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While Omicron cases surge, Valentina, Baez-Sosa, MD, speaks on the national blood shortage and the risk it poses to patients with sickle cell disease in particular.
Since the start of the COVID-19 pandemic, the amount of blood donors has decreased tremendously. January is National Blood Donor Month, which has coincided with the COVID-19 Omicron surge and the first-ever national blood crisis declaration from the American Red Cross.
Last year, the American Red Cross, who supplies approximately 40% of the nation's blood supply, reported a 34% decline in new blood donors.
“While some types of medical care can wait, others can’t,” Dr. Pampee Young, chief medical officer of the Red Cross, said in a statement. “Hospitals are still seeing accident victims, cancer patients, those with blood disorders like sickle cell disease, and individuals who are seriously ill who all need blood transfusions to live even as Omicron cases surge across the country."
The shortage has had a tremendous effect on the country's health care system and patients. Valentina Baez-Sosa, MD, Chief Hematology-Oncology Fellow at MedStar Washington Hospital Center, explained the possible implications of the blood crisis in an interview with HCPLive®.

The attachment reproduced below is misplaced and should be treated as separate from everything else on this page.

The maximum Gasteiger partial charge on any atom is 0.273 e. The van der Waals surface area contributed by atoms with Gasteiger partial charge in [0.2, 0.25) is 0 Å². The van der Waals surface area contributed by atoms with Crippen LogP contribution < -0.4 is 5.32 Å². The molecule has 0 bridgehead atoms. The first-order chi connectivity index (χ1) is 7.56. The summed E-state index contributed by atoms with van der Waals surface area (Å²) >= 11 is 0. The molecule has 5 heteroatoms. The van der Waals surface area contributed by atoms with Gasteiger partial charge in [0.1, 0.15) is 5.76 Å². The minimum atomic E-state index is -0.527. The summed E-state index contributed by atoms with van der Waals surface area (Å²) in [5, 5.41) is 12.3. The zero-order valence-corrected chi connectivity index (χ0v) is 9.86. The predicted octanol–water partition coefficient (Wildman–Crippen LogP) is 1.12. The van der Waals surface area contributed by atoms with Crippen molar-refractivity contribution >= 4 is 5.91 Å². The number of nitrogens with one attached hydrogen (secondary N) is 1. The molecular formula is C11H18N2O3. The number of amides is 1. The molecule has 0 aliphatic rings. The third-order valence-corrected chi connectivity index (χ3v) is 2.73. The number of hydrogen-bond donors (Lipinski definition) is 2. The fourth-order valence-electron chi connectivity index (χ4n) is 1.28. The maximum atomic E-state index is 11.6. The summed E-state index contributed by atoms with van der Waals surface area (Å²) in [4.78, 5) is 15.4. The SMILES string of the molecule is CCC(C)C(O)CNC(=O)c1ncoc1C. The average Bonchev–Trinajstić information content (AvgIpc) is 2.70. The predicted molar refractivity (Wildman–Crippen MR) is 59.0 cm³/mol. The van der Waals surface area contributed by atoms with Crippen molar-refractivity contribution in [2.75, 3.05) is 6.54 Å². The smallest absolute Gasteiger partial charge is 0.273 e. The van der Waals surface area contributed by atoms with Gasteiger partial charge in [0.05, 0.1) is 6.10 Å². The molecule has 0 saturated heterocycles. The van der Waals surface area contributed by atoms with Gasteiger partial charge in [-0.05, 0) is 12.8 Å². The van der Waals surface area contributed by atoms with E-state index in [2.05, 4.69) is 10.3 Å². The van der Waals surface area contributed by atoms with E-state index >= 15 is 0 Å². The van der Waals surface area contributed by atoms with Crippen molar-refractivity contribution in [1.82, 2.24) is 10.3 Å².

"This is a huge concern," Baez-Sosa said, "and I think I can give you even more numbers because, according to the American Red Cross, we need like 36,000 units of red blood cells, and 7000 units of platelets, and even 10,000 units of plasma. That is the daily requirements."
Among the patient populations at risk is the sickle cell disease (SCD) community. Depending on the type of SCD, patients may be undergoing frequent blood transfusions as necessary treatment.
"We also know that blood is used for a number of treatments like cancer, orthopedic surgeries, transplant, but especially patients with blood disorders, like sickle cell," Baez-Sosa explained. "So without the necessary amount of donations, hospitals will be prevented from providing the best care to our patients."
"And I've seen firsthand, the implications of the blood shortage affecting patient care," she continued, "even in the life threatening situation where patients with sickle cell are highly affected."
The convenience of donating blood may have disappeared as the pandemic spread, and as long as the necessary precautions are taken, it's absolutely possible to donate blood and stay safe during the Omicron surge.
"So," Baez-Sosa said, "the biggest take home point will be to encourage people to donate and save lives."